The stories of the Australian POWs while building what became known as the Death Railway in The Narrow Road to the Deep North are harrowing, but the story does not treat the characters with pity. Instead, I realised that the POWs themselves had no room in their quest for their own survival for pity, either for themselves or for anyone else, although that didn’t mean that they didn’t show kindness to each other, generosity and a spirit which made me feel overwhelmingly patriotic at times (for an Australian society which no longer exists).

“Darky Gardiner loathed Tiny, thought him a fool and would do anything to keep him alive. Because courage, survival, love–all these things didn’t live in one man. They lived in them all or they died and every man with them; they had come to believe that to abandon one man was to abandon themselves.”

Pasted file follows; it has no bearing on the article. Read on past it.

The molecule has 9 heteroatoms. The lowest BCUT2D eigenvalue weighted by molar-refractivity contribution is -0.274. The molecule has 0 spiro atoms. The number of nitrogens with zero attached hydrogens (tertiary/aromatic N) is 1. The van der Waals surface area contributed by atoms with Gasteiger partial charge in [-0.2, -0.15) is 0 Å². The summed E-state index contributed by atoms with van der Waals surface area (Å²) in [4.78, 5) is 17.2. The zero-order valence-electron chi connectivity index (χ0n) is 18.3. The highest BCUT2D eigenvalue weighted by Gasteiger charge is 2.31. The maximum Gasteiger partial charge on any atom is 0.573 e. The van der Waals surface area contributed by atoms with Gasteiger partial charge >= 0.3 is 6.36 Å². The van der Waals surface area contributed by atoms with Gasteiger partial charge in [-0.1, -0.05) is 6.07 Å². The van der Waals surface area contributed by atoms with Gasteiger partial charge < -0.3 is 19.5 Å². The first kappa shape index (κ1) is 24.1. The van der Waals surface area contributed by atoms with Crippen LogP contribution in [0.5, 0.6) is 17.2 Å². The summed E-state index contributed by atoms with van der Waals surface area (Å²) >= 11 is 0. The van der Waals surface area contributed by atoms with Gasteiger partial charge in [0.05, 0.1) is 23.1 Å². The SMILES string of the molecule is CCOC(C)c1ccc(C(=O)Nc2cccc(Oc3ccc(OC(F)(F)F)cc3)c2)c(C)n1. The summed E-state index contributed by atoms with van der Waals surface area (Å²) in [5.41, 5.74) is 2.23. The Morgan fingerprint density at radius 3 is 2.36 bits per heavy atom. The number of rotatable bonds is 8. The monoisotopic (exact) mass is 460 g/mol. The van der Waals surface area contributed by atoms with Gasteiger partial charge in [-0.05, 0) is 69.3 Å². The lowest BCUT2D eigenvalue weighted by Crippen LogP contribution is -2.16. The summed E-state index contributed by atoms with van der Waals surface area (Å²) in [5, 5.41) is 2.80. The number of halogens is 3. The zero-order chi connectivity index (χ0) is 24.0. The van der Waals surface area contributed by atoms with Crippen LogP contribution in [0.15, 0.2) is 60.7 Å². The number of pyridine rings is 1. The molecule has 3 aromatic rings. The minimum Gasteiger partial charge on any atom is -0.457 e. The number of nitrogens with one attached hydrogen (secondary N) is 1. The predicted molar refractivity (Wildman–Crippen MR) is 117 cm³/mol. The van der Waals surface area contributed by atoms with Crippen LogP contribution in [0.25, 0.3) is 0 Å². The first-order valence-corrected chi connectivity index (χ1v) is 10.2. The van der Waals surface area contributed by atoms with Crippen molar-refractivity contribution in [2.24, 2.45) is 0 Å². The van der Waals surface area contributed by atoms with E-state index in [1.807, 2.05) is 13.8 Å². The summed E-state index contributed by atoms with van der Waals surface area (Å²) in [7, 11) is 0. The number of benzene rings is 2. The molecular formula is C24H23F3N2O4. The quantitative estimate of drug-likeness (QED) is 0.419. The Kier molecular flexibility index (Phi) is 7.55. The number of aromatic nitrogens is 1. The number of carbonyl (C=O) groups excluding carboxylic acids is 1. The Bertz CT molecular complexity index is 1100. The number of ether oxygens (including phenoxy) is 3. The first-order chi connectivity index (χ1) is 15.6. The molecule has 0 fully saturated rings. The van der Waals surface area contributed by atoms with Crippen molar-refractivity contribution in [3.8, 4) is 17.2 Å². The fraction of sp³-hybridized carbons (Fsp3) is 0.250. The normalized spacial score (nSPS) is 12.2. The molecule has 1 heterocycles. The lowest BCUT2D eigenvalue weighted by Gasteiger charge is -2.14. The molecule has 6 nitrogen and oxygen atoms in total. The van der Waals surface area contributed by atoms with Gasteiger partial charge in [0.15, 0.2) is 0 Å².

The way the Japanese soldiers are portrayed is interesting, in that their cruelty to the POWs is shown to be the only way they can behave and still be Japanese.

“Humans are only one of many things, and all these things long to live, and the highest form of living is freedom: a man to be a man, a cloud to be a cloud, bamboo to be bamboo.”

I’m taking a break from reading for a few days because I’m not ready for another story yet, as The Narrow Road to the Deep North still has too strong a hold of my heart and imagination. And yes, I’ll be working my way through other books by Richard Flanagan soon.

*My reading tastes can be quite low-brow, I often enjoy books that critics bag out, and dislike books they praise.

Happy Australia Day, everyone.